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Jafar al-Sadiq

Source:
The Islamic World: Past and Present What is This? Accessible coverage of Islam from the seventh century to the twenty-first century

    Jafar al-Sadiq

    died ca. 765 Founder of Jafari school of law

    Jafar al-Sadiq, a descendant of the Prophet Muhammad, was the sixth imam of Shi'i Islam and the founder of the Jafari school of law, one of the five recognized schools of Islamic law and the major Shi'i school. During his lifetime, Jafar instructed hundreds of scholars in Islamic religion and other sciences.

    Shi'i Muslims developed a concept of law that was different from that held by the Sunnis, the majority of the Muslim community. Sunni Muslims believe in four true sources for Islamic law: the Qur'an, the hadith, consensus or general agreement among Islamic jurists, and analogy. Shi'i Muslims accept the authority of only the Qur'an and the hadith. They reject the opinions of the Sunni jurists in favor of the teachings of the caliph Ali ibn Abi Talib and his descendants, known as the imams. Shi'is also believe that jurists may use independent reasoning (ijtihad) to determine the law in situations where the other sources do not provide clear guidance. Sunni Muslims, by contrast, feel that ijtihad has a much more limited role in Islamic law.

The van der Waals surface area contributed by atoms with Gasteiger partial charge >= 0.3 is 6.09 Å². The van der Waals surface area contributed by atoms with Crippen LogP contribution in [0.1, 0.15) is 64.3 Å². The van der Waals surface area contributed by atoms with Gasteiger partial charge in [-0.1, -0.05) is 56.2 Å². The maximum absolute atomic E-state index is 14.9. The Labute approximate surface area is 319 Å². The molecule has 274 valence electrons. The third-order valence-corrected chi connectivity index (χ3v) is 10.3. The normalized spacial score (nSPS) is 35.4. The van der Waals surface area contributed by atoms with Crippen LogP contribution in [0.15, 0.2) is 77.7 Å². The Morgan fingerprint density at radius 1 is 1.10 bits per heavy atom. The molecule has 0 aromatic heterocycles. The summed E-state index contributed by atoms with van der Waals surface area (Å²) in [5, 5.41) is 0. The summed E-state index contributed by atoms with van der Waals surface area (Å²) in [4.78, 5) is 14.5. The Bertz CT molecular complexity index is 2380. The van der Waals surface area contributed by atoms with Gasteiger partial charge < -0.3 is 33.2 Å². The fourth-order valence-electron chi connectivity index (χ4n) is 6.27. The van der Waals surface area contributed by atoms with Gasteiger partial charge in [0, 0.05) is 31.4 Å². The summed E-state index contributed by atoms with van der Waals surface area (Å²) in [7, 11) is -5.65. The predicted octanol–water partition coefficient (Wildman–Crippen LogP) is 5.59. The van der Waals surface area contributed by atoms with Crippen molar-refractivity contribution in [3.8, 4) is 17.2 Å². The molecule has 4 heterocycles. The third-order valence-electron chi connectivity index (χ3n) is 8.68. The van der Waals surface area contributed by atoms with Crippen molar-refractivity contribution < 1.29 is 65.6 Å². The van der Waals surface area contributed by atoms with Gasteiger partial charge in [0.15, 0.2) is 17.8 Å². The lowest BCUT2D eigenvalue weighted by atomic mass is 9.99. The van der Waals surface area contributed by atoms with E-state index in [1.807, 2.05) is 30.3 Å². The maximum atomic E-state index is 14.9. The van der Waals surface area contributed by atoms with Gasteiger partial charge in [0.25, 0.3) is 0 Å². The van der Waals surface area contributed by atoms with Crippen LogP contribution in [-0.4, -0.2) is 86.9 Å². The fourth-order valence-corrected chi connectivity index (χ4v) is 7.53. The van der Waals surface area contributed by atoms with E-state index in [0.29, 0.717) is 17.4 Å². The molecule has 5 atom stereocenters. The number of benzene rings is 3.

According to Jafari teachings, the descendants of Ali inherited the knowledge and authority to interpret the Qur'an and the hadith. This gave them a unique ability to determine appropriate Islamic law. Shi'i Muslims came to see the imams as without sin and infallible in matters of religion and considered them to be divine beings on earth. The Zaydi and Mustali Fatamid Ismaili schools of law arose from the same origins as the Jafari, but they are closer to Sunni religious practice.

    For many years, Islamic jurists did not recognize the authority of Jafar's teachings or that of any other Shi'i jurists. In 1959 , however, al-Azhar University in Cairo accepted the Jafari school as the fifth school of law along with the four traditional Sunni schools. See also Ali ibn Abi Talib ; Ijtihad; Law; Shi'i Islam.

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